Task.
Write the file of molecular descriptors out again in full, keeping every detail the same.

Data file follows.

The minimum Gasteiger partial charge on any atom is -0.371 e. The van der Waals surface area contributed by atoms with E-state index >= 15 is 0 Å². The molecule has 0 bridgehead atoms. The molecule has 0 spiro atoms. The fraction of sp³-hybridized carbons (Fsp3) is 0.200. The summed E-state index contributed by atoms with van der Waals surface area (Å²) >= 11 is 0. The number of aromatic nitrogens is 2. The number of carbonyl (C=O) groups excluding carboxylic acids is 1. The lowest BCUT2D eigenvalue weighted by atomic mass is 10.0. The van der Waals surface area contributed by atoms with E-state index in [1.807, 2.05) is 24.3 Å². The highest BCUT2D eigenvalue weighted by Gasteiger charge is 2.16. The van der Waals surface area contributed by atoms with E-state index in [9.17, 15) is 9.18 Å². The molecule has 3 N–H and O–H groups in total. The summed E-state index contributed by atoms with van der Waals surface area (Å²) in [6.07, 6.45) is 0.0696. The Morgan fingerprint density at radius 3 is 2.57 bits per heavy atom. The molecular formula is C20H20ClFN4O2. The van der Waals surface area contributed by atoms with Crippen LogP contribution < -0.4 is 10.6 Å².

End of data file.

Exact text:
The minimum Gasteiger partial charge on any atom is -0.371 e. The van der Waals surface area contributed by atoms with E-state index >= 15 is 0 Å². The molecule has 0 bridgehead atoms. The molecule has 0 spiro atoms. The fraction of sp³-hybridized carbons (Fsp3) is 0.200. The summed E-state index contributed by atoms with van der Waals surface area (Å²) >= 11 is 0. The number of aromatic nitrogens is 2. The number of carbonyl (C=O) groups excluding carboxylic acids is 1. The lowest BCUT2D eigenvalue weighted by atomic mass is 10.0. The van der Waals surface area contributed by atoms with E-state index in [1.807, 2.05) is 24.3 Å². The highest BCUT2D eigenvalue weighted by Gasteiger charge is 2.16. The van der Waals surface area contributed by atoms with E-state index in [9.17, 15) is 9.18 Å². The molecule has 3 N–H and O–H groups in total. The summed E-state index contributed by atoms with van der Waals surface area (Å²) in [6.07, 6.45) is 0.0696. The Morgan fingerprint density at radius 3 is 2.57 bits per heavy atom. The molecular formula is C20H20ClFN4O2. The van der Waals surface area contributed by atoms with Crippen LogP contribution < -0.4 is 10.6 Å².